Media center adapts to new technological change


Ryan Choe

Like a magnet attracting metals, the media center has pulled in staff and students through its doors since RBHS opened in 1973. From its location being in middle of the school, to the plethora of computers, to the media bays, the media center has been a focal point for students to work on homework or chill with friends.
“In the past, I usually went to the media center to do work on the computers,” sophomore Eric Kwon said. “The media center was the main place to go to if you needed to work on a computer, so I would always work on online homework or projects in the media center.”
However, this year all students and staff received personal Dell 3189 latitude laptops. Because of the new laptops, Kwon said he will most likely visit the media center less frequently because he has full-time access to his own laptop.
“I’ll still go to the media center,” Kwon said. “But I now have a personal device that can be used anywhere throughout the school, and not only in the media center. I will probably [still] go to the media center to study, because it has become a quiet and calm place to study.”
Kwon believes he will use his time in the media center more to socialize and talk more with his friends since the media center is an open environment for all people.
On top of being a common location for students to hang out, the library also has media specialists to help students and teachers with any technologic concerns. In previous years, checking out laptops created a lot of traffic in the media center media specialist Beth Shapiro said. As a result of the new individual laptops, Shapiro believes the media center functions much smoother without having to hand out laptops to multiple classes each block.
“I’m not necessarily worried that people won’t come to the media center,” Shapiro said. “Even now the media center is a real center area for the school. With no one checking out the laptops for a class, us media specialists can focus more on helping people with questions on the technology.”
Shapiro said people are constantly asking for help on using ebooks, online resources and new books. She says this will keep the media center a thriving area for the school, and allow for the media specialists to focus more on answering technological issues asked by the students.
[quote cite=”Eric Kwon, sopohomore”]“I’ll still go to the media center, but I now have a personal device that can be used anywhere throughout the school, and not only in the media center.” [/quote]With the laptop checkout process gone, Assistant principal Dr. Tim Baker hopes the media center will function more like a traditional library. Baker says the checkout process of laptops made the media center environment very hectic at times, and now believes there will be less distractions for students who try to work in the media center since students have their own laptops. Baker hopes the media center will provide a productive study environment for students, while still helping them learn and understand new things about their laptops.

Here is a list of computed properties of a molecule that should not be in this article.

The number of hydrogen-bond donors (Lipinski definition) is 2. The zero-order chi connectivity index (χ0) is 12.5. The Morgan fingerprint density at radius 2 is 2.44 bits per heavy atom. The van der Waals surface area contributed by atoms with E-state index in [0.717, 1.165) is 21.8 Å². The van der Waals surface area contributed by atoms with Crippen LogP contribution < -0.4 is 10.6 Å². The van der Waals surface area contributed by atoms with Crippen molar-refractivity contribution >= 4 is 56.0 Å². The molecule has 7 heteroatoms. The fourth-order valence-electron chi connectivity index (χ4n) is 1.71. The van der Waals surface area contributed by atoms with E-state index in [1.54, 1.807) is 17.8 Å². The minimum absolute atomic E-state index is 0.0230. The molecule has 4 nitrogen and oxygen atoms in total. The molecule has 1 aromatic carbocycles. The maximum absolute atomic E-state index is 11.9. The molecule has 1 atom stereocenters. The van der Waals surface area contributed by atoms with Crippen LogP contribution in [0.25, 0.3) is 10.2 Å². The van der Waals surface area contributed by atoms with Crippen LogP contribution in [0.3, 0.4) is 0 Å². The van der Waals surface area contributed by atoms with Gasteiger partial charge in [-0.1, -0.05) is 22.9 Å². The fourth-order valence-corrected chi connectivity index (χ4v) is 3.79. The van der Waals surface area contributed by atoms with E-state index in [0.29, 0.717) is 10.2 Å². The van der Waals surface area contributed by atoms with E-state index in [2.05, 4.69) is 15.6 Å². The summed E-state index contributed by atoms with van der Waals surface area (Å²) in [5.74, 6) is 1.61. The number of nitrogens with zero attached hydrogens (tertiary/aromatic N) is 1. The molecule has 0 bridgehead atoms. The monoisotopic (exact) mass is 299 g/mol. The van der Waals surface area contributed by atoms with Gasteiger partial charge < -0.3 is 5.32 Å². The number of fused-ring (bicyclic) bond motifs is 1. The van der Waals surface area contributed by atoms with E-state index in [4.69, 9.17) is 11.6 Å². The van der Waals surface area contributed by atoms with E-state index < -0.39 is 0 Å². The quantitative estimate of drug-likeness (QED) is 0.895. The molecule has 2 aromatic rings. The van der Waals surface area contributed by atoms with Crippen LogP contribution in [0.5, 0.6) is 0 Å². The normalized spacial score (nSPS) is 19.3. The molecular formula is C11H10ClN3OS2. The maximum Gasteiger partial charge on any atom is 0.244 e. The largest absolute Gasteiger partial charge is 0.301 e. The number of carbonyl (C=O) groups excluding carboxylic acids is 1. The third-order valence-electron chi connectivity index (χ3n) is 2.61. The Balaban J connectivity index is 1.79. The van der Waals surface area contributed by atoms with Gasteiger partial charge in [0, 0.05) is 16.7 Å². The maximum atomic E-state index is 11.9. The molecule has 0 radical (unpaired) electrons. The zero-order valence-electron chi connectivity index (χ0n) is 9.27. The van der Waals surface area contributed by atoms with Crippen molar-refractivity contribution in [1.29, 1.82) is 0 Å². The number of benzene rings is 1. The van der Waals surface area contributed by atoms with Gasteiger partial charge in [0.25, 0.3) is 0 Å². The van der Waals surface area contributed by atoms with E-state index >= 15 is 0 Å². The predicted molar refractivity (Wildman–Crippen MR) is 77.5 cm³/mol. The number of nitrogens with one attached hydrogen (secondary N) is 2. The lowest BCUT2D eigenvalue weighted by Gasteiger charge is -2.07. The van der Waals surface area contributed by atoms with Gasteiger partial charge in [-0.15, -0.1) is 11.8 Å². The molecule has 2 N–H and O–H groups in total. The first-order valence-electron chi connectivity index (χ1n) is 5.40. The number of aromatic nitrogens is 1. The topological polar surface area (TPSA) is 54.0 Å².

“The hope is that the media center will be a quieter environment for student to access to study, kind of like a traditional library,” Baker said. “I’m sure some kids will still want to hang out there before school, during AUT or lunch. But hopefully it will be more of a place for students to actually focus on their academics.”
The media specialists and technology experts have also worked on turning some of the desktop computers in the media center into monitors, which can connect to the personal laptops. The new monitors will allow students to work on two screens at the same time so they can work with many tabs or apps open.
“Simply go to Settings on a personal laptop and open the ‘System’ option in Settings,” media specialist Dennis Murphy said. “Hold down the Windows key plus the ‘P’ key and select the ‘duplicate’ option,” Murphy said. “Then once the media center monitor and personal laptop have synced, then switch the ‘duplicate’ option to ‘extend’. The media center monitor can now function as a monitor for a personal laptop.”
The two-screen feature on the laptops is one new way Murphy and Shapiro plan to help the use of the laptops become more productive and student friendly. Along with the other media specialists, both want to ensure that the media center can serve as a place where resources can help answer questions asked by students and teachers while providing a great work space for class homework and projects.
“We will continue to find good resources and digital literacy,” Shapiro said. “New possible spatial arrangements could possibly be voted by students, but there will for sure be additional programming lessons to teachers and the classrooms. Even without the laptop checkout, the media center will remain a big hang out place and for people to collaborate on projects.”